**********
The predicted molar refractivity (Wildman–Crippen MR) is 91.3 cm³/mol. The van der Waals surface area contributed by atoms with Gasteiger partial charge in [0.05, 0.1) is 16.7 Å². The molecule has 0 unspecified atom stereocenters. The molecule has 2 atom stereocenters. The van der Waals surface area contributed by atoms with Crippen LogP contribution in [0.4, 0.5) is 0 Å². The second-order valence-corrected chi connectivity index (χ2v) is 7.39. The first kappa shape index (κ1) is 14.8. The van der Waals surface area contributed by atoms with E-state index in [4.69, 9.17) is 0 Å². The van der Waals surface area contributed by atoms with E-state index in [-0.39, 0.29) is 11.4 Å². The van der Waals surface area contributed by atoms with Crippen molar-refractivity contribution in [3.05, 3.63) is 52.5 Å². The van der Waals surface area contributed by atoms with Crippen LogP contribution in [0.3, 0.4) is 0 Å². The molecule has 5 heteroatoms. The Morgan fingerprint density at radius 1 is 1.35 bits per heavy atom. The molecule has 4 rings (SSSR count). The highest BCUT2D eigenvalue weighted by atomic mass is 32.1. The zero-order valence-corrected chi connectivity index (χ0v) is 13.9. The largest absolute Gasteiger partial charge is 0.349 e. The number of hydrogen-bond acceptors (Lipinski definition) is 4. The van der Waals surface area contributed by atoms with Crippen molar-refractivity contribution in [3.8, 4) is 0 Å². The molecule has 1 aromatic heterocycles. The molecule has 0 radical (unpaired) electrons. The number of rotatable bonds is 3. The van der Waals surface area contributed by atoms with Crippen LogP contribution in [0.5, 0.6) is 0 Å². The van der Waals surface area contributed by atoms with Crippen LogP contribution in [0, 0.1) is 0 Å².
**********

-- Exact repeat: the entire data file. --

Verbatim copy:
The predicted molar refractivity (Wildman–Crippen MR) is 91.3 cm³/mol. The van der Waals surface area contributed by atoms with Gasteiger partial charge in [0.05, 0.1) is 16.7 Å². The molecule has 0 unspecified atom stereocenters. The molecule has 2 atom stereocenters. The van der Waals surface area contributed by atoms with Crippen LogP contribution in [0.4, 0.5) is 0 Å². The second-order valence-corrected chi connectivity index (χ2v) is 7.39. The first kappa shape index (κ1) is 14.8. The van der Waals surface area contributed by atoms with E-state index in [4.69, 9.17) is 0 Å². The van der Waals surface area contributed by atoms with E-state index in [-0.39, 0.29) is 11.4 Å². The van der Waals surface area contributed by atoms with Crippen molar-refractivity contribution in [3.05, 3.63) is 52.5 Å². The van der Waals surface area contributed by atoms with Crippen LogP contribution in [0.3, 0.4) is 0 Å². The molecule has 5 heteroatoms. The Morgan fingerprint density at radius 1 is 1.35 bits per heavy atom. The molecule has 4 rings (SSSR count). The highest BCUT2D eigenvalue weighted by atomic mass is 32.1. The zero-order valence-corrected chi connectivity index (χ0v) is 13.9. The largest absolute Gasteiger partial charge is 0.349 e. The number of hydrogen-bond acceptors (Lipinski definition) is 4. The van der Waals surface area contributed by atoms with Crippen molar-refractivity contribution in [3.8, 4) is 0 Å². The molecule has 1 aromatic heterocycles. The molecule has 0 radical (unpaired) electrons. The number of rotatable bonds is 3. The van der Waals surface area contributed by atoms with Crippen LogP contribution in [0.5, 0.6) is 0 Å². The van der Waals surface area contributed by atoms with Crippen LogP contribution in [0, 0.1) is 0 Å².